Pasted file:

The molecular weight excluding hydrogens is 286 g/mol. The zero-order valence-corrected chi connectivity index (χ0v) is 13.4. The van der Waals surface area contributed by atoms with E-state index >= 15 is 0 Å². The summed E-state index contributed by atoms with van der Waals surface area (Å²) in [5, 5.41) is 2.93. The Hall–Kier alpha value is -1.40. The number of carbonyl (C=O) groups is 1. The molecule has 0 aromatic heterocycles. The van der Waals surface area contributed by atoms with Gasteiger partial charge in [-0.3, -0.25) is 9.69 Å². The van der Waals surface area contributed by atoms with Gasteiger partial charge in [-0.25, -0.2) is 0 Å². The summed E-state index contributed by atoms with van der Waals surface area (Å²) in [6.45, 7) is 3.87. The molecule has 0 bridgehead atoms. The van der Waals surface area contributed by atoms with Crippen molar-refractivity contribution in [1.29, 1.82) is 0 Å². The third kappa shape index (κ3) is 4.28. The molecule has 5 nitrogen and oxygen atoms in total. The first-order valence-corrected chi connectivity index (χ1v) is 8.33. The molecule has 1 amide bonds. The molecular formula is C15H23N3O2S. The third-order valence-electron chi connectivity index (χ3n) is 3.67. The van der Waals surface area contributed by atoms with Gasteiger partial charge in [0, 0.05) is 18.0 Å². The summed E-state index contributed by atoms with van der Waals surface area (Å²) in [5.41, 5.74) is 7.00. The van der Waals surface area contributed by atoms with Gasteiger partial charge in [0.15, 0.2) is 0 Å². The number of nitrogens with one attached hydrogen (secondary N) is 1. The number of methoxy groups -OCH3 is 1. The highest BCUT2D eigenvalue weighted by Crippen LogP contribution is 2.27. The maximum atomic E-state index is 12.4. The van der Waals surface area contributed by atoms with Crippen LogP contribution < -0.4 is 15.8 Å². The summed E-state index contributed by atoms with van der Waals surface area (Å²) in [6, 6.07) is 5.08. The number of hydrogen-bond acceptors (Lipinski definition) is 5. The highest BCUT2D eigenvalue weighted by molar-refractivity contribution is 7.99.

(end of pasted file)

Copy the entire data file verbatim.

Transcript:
The molecular weight excluding hydrogens is 286 g/mol. The zero-order valence-corrected chi connectivity index (χ0v) is 13.4. The van der Waals surface area contributed by atoms with E-state index >= 15 is 0 Å². The summed E-state index contributed by atoms with van der Waals surface area (Å²) in [5, 5.41) is 2.93. The Hall–Kier alpha value is -1.40. The number of carbonyl (C=O) groups is 1. The molecule has 0 aromatic heterocycles. The van der Waals surface area contributed by atoms with Gasteiger partial charge in [-0.3, -0.25) is 9.69 Å². The van der Waals surface area contributed by atoms with Gasteiger partial charge in [-0.25, -0.2) is 0 Å². The summed E-state index contributed by atoms with van der Waals surface area (Å²) in [6.45, 7) is 3.87. The molecule has 0 bridgehead atoms. The van der Waals surface area contributed by atoms with Crippen molar-refractivity contribution in [1.29, 1.82) is 0 Å². The third kappa shape index (κ3) is 4.28. The molecule has 5 nitrogen and oxygen atoms in total. The first-order valence-corrected chi connectivity index (χ1v) is 8.33. The molecule has 1 amide bonds. The molecular formula is C15H23N3O2S. The third-order valence-electron chi connectivity index (χ3n) is 3.67. The van der Waals surface area contributed by atoms with Gasteiger partial charge in [0, 0.05) is 18.0 Å². The summed E-state index contributed by atoms with van der Waals surface area (Å²) in [5.41, 5.74) is 7.00. The van der Waals surface area contributed by atoms with Gasteiger partial charge in [0.15, 0.2) is 0 Å². The number of nitrogens with one attached hydrogen (secondary N) is 1. The number of methoxy groups -OCH3 is 1. The highest BCUT2D eigenvalue weighted by Crippen LogP contribution is 2.27. The maximum atomic E-state index is 12.4. The van der Waals surface area contributed by atoms with Crippen LogP contribution < -0.4 is 15.8 Å². The summed E-state index contributed by atoms with van der Waals surface area (Å²) in [6, 6.07) is 5.08. The number of hydrogen-bond acceptors (Lipinski definition) is 5. The highest BCUT2D eigenvalue weighted by molar-refractivity contribution is 7.99.